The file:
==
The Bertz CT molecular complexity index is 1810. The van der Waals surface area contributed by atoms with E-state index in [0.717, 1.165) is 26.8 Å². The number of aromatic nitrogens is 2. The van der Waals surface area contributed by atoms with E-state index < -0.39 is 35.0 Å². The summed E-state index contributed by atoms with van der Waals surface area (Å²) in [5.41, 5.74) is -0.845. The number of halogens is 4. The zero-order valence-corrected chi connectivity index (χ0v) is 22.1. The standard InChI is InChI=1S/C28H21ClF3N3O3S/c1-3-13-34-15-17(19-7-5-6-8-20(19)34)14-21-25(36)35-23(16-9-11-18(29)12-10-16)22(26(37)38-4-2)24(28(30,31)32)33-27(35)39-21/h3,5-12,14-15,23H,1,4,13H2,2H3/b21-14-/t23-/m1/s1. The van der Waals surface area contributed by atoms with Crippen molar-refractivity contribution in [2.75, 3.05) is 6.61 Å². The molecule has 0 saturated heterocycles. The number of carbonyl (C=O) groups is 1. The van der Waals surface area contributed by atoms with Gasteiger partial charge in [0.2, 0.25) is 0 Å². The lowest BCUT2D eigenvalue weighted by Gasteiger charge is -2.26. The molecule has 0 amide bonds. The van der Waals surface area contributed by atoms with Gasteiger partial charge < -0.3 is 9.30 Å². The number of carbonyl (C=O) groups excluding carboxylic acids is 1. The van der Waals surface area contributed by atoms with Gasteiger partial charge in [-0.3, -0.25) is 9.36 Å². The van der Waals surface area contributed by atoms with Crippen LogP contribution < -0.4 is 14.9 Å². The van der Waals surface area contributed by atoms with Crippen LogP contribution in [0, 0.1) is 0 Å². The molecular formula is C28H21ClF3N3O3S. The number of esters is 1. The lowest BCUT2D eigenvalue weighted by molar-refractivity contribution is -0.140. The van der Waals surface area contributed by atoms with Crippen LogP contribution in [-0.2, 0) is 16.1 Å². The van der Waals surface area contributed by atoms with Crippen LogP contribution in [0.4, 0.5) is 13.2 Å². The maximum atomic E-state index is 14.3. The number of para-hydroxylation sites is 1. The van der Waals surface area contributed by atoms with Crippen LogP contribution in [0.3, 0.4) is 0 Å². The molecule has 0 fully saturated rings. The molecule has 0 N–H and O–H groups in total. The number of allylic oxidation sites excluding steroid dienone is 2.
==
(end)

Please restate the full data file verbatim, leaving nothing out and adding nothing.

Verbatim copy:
The Bertz CT molecular complexity index is 1810. The van der Waals surface area contributed by atoms with E-state index in [0.717, 1.165) is 26.8 Å². The number of aromatic nitrogens is 2. The van der Waals surface area contributed by atoms with E-state index < -0.39 is 35.0 Å². The summed E-state index contributed by atoms with van der Waals surface area (Å²) in [5.41, 5.74) is -0.845. The number of halogens is 4. The zero-order valence-corrected chi connectivity index (χ0v) is 22.1. The standard InChI is InChI=1S/C28H21ClF3N3O3S/c1-3-13-34-15-17(19-7-5-6-8-20(19)34)14-21-25(36)35-23(16-9-11-18(29)12-10-16)22(26(37)38-4-2)24(28(30,31)32)33-27(35)39-21/h3,5-12,14-15,23H,1,4,13H2,2H3/b21-14-/t23-/m1/s1. The van der Waals surface area contributed by atoms with Crippen molar-refractivity contribution in [2.75, 3.05) is 6.61 Å². The molecule has 0 saturated heterocycles. The number of carbonyl (C=O) groups is 1. The van der Waals surface area contributed by atoms with Gasteiger partial charge in [0.2, 0.25) is 0 Å². The lowest BCUT2D eigenvalue weighted by Gasteiger charge is -2.26. The molecule has 0 amide bonds. The van der Waals surface area contributed by atoms with Gasteiger partial charge < -0.3 is 9.30 Å². The number of carbonyl (C=O) groups excluding carboxylic acids is 1. The van der Waals surface area contributed by atoms with Gasteiger partial charge in [-0.3, -0.25) is 9.36 Å². The van der Waals surface area contributed by atoms with Crippen LogP contribution < -0.4 is 14.9 Å². The van der Waals surface area contributed by atoms with Crippen LogP contribution in [0, 0.1) is 0 Å². The molecular formula is C28H21ClF3N3O3S. The number of esters is 1. The lowest BCUT2D eigenvalue weighted by molar-refractivity contribution is -0.140. The van der Waals surface area contributed by atoms with Crippen LogP contribution in [-0.2, 0) is 16.1 Å². The van der Waals surface area contributed by atoms with Crippen LogP contribution in [0.4, 0.5) is 13.2 Å². The maximum atomic E-state index is 14.3. The number of para-hydroxylation sites is 1. The van der Waals surface area contributed by atoms with Crippen LogP contribution in [0.3, 0.4) is 0 Å². The molecule has 0 fully saturated rings. The molecule has 0 N–H and O–H groups in total. The number of allylic oxidation sites excluding steroid dienone is 2.